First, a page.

the photoshooter's journey from taking to making

FAB FOR THE TIMES

By MICHAEL PERKINS

OUR STORY BEGAN as I was recently rifling through early images of the Beatles, and marveling at the material objects the Fab Four spent some of their First Real Money on, like, as with many of us, so-called “serious” cameras. 

Over the history of camera design there have been two distinct Halls of Fame, one being a “who done it first” roster of innovators and the other being more of a “who wore it best” list of brands that had the greatest success and/or reputation connected with those breakthroughs. Many camera makers both introduce and adapt, and some brands, even if they come late to someone else’s refinement, capitalize on them better than even its originators. And so it goes. 

One company that sparked true innovation at its peak but saw its tech eventually adapted by names that eventually eclipsed it was Pentax, now known as a mere phantom shell brand under Ricoh but once a verrrry key player in camera design. Founded in Tokyo in 1919, Pentax began as a maker of lenses for eyeglasses and soon thereafter adapted its polishing and coating techniques to make entry into the camera lens field. By the early 1960’s, the 35mm camera had become universal as an amateur tool, but many things remained to be done for it to appeal to aspiring pros as well. Two such needs, for true through-the-lens focusing and simplified light metering, was being met by a few forward-thinking makers, and, among these, Pentax was the first to create a fully practical SLR, years ahead of Canon, Nikon and other contenders.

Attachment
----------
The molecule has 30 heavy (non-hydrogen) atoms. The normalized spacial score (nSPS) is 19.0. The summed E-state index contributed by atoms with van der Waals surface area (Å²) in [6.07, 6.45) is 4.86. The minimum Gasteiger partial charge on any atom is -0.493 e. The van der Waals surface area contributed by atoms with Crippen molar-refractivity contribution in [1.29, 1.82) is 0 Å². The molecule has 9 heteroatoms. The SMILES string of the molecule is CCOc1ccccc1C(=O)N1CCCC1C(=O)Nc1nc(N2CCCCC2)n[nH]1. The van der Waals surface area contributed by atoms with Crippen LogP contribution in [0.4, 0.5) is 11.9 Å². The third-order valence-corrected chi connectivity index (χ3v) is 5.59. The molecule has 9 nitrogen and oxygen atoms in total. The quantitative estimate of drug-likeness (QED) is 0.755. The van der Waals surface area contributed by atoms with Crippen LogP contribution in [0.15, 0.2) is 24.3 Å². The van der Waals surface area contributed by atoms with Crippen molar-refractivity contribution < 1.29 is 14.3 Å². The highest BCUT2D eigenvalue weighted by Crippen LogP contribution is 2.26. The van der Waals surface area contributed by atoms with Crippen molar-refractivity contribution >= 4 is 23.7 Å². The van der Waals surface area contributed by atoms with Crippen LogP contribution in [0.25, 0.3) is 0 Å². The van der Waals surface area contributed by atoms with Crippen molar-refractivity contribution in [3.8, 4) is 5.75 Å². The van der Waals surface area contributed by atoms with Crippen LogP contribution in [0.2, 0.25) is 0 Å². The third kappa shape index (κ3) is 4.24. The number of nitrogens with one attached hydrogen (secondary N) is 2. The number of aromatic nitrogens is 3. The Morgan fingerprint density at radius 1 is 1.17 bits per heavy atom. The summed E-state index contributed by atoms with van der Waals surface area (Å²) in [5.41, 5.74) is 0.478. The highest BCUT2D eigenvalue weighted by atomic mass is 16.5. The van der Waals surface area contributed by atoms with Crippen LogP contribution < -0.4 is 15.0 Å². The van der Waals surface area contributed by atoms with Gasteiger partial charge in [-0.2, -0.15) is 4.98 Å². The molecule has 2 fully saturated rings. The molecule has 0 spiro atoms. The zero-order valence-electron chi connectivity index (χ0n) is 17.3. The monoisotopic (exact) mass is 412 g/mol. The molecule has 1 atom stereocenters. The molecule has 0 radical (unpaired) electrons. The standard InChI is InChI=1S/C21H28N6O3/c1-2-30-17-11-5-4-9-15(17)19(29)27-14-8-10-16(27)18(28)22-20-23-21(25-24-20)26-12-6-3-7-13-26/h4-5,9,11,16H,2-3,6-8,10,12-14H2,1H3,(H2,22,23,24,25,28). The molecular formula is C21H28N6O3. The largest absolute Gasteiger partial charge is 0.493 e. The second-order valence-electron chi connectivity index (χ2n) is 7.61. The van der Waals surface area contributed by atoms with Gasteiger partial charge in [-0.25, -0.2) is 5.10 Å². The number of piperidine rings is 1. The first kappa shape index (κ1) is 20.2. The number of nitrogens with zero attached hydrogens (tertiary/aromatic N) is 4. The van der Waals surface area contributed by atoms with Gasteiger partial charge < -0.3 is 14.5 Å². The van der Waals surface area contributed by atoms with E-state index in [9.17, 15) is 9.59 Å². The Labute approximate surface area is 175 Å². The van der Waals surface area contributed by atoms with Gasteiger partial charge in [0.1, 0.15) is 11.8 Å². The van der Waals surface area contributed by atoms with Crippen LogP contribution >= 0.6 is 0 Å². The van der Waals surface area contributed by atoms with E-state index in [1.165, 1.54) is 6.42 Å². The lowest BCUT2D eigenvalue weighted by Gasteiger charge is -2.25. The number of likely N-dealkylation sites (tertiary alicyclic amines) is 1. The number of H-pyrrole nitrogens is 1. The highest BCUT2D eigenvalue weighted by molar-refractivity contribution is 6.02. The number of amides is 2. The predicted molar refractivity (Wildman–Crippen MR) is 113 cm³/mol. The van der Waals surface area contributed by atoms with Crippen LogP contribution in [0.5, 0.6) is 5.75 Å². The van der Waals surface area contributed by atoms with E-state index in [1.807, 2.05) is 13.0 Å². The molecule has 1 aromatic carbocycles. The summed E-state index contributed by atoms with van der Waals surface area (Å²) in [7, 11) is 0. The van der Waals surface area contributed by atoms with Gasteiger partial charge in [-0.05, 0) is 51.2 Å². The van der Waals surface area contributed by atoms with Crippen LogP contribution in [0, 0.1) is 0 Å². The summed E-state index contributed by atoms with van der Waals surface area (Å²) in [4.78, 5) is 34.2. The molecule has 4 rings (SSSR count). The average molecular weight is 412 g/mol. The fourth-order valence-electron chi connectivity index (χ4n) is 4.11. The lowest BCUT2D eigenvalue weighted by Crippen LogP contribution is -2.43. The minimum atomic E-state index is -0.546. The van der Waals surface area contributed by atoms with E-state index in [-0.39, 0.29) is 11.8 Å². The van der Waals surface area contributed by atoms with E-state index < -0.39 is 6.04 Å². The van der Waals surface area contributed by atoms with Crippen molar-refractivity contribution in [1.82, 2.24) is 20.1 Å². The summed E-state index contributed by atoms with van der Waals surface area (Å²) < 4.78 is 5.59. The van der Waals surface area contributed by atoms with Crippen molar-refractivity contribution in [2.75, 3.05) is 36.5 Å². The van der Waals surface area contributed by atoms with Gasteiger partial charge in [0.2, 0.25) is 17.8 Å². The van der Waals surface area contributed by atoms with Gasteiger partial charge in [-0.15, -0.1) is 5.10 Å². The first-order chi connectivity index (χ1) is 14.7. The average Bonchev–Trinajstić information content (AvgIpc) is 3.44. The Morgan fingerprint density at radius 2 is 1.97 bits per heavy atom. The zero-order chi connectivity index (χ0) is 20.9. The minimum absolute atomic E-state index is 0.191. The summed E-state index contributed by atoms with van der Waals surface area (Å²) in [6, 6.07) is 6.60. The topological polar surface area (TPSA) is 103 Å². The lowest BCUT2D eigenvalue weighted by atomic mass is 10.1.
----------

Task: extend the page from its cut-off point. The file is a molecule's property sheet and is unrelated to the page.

And so enter the Pentax Spotmatic, sporting a film advance lever (faster and easier than most company’s advance knobs), completely in-body metering function, compatibility with all M42 screw-mount lenses (offering a lot of choices across competing manufacturers) and a sleek, lightweight body. And here is where we, if you will, Meet The Beatles. The Fab Four, on their first American tour in 1964, were still in the habit of doing nearly everything as a group, and so Paul, George and Ringo all purchased new Asahi Pentax Spotmatics as their “real” cameras as they made their way across the states. Ringo in particular seems to have taken to the snapping hobby especially well, taking advantage of the hours the band spent sequestered in hotel rooms or sheltering away from their manic public by taking tons of candids that have recently come to light in special exhibitions and in the 2017 book Photograph. Most of the previously unpublished images were shot on Ringo’s Pentax. 

The Spotmatic and its progeny proved to be an affordable, easily-operated workhorse within the Pentax stable for years to come, even as the company itself saw its innovations co-opted and perfected by other brands. Today, like many once-mighty names that have been purchased, re-purchased or hollowed out by new parent companies, this once-major player in the design sweepstakes deserves a hallowed place among those who made the creation of images easier, faster, and more reliable. Analog or digital, all design rises or falls on how it removes obstacles between the envisioning and the execution of an idea, as the world asks but one thing of its most beloved cameras:

“Please please me..”. 

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